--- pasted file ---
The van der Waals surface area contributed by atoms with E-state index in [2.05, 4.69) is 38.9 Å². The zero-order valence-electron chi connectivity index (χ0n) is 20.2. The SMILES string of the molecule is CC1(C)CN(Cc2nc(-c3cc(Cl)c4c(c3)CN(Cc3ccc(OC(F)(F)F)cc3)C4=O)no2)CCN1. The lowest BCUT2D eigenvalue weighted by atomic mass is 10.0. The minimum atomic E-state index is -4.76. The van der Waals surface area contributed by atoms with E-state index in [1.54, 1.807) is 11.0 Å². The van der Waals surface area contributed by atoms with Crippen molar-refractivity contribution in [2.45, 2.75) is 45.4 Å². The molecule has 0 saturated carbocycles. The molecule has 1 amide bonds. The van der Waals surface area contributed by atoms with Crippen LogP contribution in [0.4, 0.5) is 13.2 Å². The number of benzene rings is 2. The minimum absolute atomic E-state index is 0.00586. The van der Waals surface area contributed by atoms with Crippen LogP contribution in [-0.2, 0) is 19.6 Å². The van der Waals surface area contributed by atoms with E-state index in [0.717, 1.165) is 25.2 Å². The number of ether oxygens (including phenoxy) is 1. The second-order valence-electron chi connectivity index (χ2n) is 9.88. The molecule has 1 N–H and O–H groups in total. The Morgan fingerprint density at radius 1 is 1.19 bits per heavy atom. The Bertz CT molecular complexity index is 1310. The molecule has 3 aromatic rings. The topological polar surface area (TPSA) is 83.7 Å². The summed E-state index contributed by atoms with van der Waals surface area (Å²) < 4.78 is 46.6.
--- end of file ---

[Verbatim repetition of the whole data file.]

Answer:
The van der Waals surface area contributed by atoms with E-state index in [2.05, 4.69) is 38.9 Å². The zero-order valence-electron chi connectivity index (χ0n) is 20.2. The SMILES string of the molecule is CC1(C)CN(Cc2nc(-c3cc(Cl)c4c(c3)CN(Cc3ccc(OC(F)(F)F)cc3)C4=O)no2)CCN1. The lowest BCUT2D eigenvalue weighted by atomic mass is 10.0. The minimum atomic E-state index is -4.76. The van der Waals surface area contributed by atoms with E-state index in [1.54, 1.807) is 11.0 Å². The van der Waals surface area contributed by atoms with Crippen molar-refractivity contribution in [2.45, 2.75) is 45.4 Å². The molecule has 0 saturated carbocycles. The molecule has 1 amide bonds. The van der Waals surface area contributed by atoms with Crippen LogP contribution in [0.4, 0.5) is 13.2 Å². The number of benzene rings is 2. The minimum absolute atomic E-state index is 0.00586. The van der Waals surface area contributed by atoms with Crippen LogP contribution in [-0.2, 0) is 19.6 Å². The van der Waals surface area contributed by atoms with E-state index in [0.717, 1.165) is 25.2 Å². The number of ether oxygens (including phenoxy) is 1. The second-order valence-electron chi connectivity index (χ2n) is 9.88. The molecule has 1 N–H and O–H groups in total. The Morgan fingerprint density at radius 1 is 1.19 bits per heavy atom. The Bertz CT molecular complexity index is 1310. The molecule has 3 aromatic rings. The topological polar surface area (TPSA) is 83.7 Å². The summed E-state index contributed by atoms with van der Waals surface area (Å²) < 4.78 is 46.6.